By now, you’ve likely heard about something different coming to your WordPress website called Gutenberg—a new way in which you will edit your website using a concept of data blocks. I think it’s safe to say that the Gutenberg WordPress editor is the single largest change to the open-source platform since… heck, I can’t think of anything as a close second. This. Is. Big. So, let’s take a look at it and how this change will affect your existing content.
But First… an Overview
The Gutenberg editor will completely replace the current post editor you have been using with your standard WordPress installation. In other words, creating content in WordPress is going to be a whole new experience with Gutenberg. For example, if you’re creating a blog post, you may start with a block of text. Then you add a block that contains an image, and then you add another block of text. Each block can then be edited individually, including the order in which the blocks are displayed.
There are two things I want to make clear before we go any further:
- Until recently, I would have said the Gutenberg WordPress editor is a way of editing the content on your website, but as I’ve learned, the longterm plans for it involve the ability to edit all aspects of your website.
- WordPress’ Gutenberg is still in active development and isn’t planned to be ready until at least April 2018. It’s important to remember that things will continue to change, even after you’ve read this blog post. Gutenberg will get better itself and third-party themes and plugins will get better at integrating with it.
For now, though, we’re only going to focus on how the Gutenberg editor affects the existing content on your website with a standard WordPress installation (not page builders; we’ll cover that another time). Now, let’s dig in.
Converting Content To Blocks
After you install the Gutenberg plugin, when you edit a page, you’re going to see the new editor. By default, Gutenberg will treat all of the existing content on the page as a single HTML block. As you can see from the screenshot, you have the ability to leave the page as-is and simply edit the page as HTML. This may be fine for users who are comfortable editing raw HTML, but that’s not why we’re here now, is it?
Just below the “Edit as HTML” menu item is another important item: “Convert to blocks.” When clicked, this button will convert all of the content into individual blocks.
If your page contains nothing but paragraphs of text, each paragraph will become its own block of text. If you have mixed content, like in the “Contact Us” page example, the text and shortcodes each became their own individual blocks. As you can see, the shortcode is now clearly defined and I can edit it, or any of the text blocks on their own.
While the visual in the admin area has changed, your website visitors won’t see a difference in the content. To them, it will look the exact same as it did before the content conversion.
Editing Individual Blocks
Now that content has been converted into blocks, we have the ability to edit each content block on its own. This is where the true power of the Gutenberg WordPress editor shines.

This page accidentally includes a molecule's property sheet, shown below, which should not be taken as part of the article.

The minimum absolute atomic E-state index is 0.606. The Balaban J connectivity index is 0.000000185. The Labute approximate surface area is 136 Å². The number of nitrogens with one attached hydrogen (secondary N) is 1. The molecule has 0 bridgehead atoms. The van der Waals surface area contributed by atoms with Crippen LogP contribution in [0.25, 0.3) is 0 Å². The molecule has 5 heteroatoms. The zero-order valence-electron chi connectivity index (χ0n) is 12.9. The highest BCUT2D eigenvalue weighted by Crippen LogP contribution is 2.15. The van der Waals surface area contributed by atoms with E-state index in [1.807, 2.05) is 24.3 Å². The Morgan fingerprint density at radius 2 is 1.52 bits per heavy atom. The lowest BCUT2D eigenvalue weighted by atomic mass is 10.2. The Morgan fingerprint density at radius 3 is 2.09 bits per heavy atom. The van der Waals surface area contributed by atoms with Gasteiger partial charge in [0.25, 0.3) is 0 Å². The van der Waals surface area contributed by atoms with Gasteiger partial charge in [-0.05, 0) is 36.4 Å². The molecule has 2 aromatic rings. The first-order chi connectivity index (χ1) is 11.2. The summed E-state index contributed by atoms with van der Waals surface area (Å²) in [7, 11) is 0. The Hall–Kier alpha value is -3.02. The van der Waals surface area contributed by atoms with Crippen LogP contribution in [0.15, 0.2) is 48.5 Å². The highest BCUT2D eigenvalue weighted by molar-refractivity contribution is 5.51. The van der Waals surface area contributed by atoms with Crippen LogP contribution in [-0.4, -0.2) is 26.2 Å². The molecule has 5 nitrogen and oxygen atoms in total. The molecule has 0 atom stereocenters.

In this screenshot example, I am editing the top block of text. You can see from the available tools on the right, the font size and color can be modified, but I can also add a background color to the block of text as a whole. Also, I can add a unique CSS Class name to this block, which will make it easy to target for adding additional custom CSS.
The list of available editing tools on the righthand side will change based on the type of content you are editing. At the time of this writing, there are 23 different block types including Image, Gallery, Heading, Quote, List, Video and a whole lot more. There are also 35+ simple embed options from different sites (for example, YouTube). You simply drop the embed block where you want it to show up, paste in the YouTube video URL, and you’re all set.
Big Change ≠ Bad Change
In the beginning, I made the mistake of listening to all the complaining on the internet about Gutenberg. It helped form my early impression that Gutenberg was the devil before I had even installed it and given it a try. This was a huge mistake on my part as a large portion of those complaining about it probably haven’t even tried it themselves.
So, before you start looking at alternative platforms to run your website, I’m here to assure you that the sky is not falling. There have been other big changes that have come to WordPress (the Customizer comes to mind) that we all survived. The Gutenberg WordPress editor is a big change. And, most people fear change. I get that.
Many of my concerns were put to rest when I watched this presentation from WordCamp US. I suggest you do the same. Then, set up a copy of your site on a development server and install the Gutenberg plugin. Try it out for yourself.
I’ve only touched the surface of Gutenberg and how it will affect your website. In the weeks and months to come, I will be researching how Gutenberg affects page editors such as Beaver Builder and Visual Composer, and how it affects themes with their own page builders built in, such as Divi. There’s no need to fear change, but being prepared and informed is definitely a smart move!